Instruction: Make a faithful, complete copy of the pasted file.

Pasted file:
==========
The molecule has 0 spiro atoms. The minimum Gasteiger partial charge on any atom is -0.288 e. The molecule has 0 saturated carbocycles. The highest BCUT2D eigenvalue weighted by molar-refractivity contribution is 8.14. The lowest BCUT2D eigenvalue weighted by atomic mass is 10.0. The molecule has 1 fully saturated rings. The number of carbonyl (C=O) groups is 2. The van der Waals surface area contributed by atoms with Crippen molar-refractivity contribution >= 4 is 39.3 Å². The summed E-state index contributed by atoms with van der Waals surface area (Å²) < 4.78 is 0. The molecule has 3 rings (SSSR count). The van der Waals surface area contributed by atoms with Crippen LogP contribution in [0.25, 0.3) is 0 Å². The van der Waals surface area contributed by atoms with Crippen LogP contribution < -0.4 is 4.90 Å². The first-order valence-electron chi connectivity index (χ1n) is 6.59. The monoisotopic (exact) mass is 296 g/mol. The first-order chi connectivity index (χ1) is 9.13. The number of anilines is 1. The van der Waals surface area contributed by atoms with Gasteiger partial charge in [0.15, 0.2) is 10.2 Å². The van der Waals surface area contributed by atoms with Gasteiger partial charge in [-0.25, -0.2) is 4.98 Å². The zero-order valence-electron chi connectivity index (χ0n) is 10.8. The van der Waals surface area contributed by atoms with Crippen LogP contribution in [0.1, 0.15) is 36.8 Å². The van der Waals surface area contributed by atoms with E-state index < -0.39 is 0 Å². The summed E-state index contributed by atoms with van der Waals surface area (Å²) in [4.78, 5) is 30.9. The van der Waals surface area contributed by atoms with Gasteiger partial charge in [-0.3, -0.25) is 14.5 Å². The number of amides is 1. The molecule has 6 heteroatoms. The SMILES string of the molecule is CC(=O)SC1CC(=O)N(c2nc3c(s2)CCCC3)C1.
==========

The molecule has 0 spiro atoms. The minimum Gasteiger partial charge on any atom is -0.288 e. The molecule has 0 saturated carbocycles. The highest BCUT2D eigenvalue weighted by molar-refractivity contribution is 8.14. The lowest BCUT2D eigenvalue weighted by atomic mass is 10.0. The molecule has 1 fully saturated rings. The number of carbonyl (C=O) groups is 2. The van der Waals surface area contributed by atoms with Crippen molar-refractivity contribution >= 4 is 39.3 Å². The summed E-state index contributed by atoms with van der Waals surface area (Å²) < 4.78 is 0. The molecule has 3 rings (SSSR count). The van der Waals surface area contributed by atoms with Crippen LogP contribution in [0.25, 0.3) is 0 Å². The van der Waals surface area contributed by atoms with Crippen LogP contribution < -0.4 is 4.90 Å². The first-order valence-electron chi connectivity index (χ1n) is 6.59. The monoisotopic (exact) mass is 296 g/mol. The first-order chi connectivity index (χ1) is 9.13. The number of anilines is 1. The van der Waals surface area contributed by atoms with Gasteiger partial charge in [0.15, 0.2) is 10.2 Å². The van der Waals surface area contributed by atoms with Gasteiger partial charge in [-0.25, -0.2) is 4.98 Å². The zero-order valence-electron chi connectivity index (χ0n) is 10.8. The van der Waals surface area contributed by atoms with Crippen LogP contribution in [0.1, 0.15) is 36.8 Å². The van der Waals surface area contributed by atoms with E-state index < -0.39 is 0 Å². The summed E-state index contributed by atoms with van der Waals surface area (Å²) in [4.78, 5) is 30.9. The van der Waals surface area contributed by atoms with Gasteiger partial charge in [-0.3, -0.25) is 14.5 Å². The number of amides is 1. The molecule has 6 heteroatoms. The SMILES string of the molecule is CC(=O)SC1CC(=O)N(c2nc3c(s2)CCCC3)C1.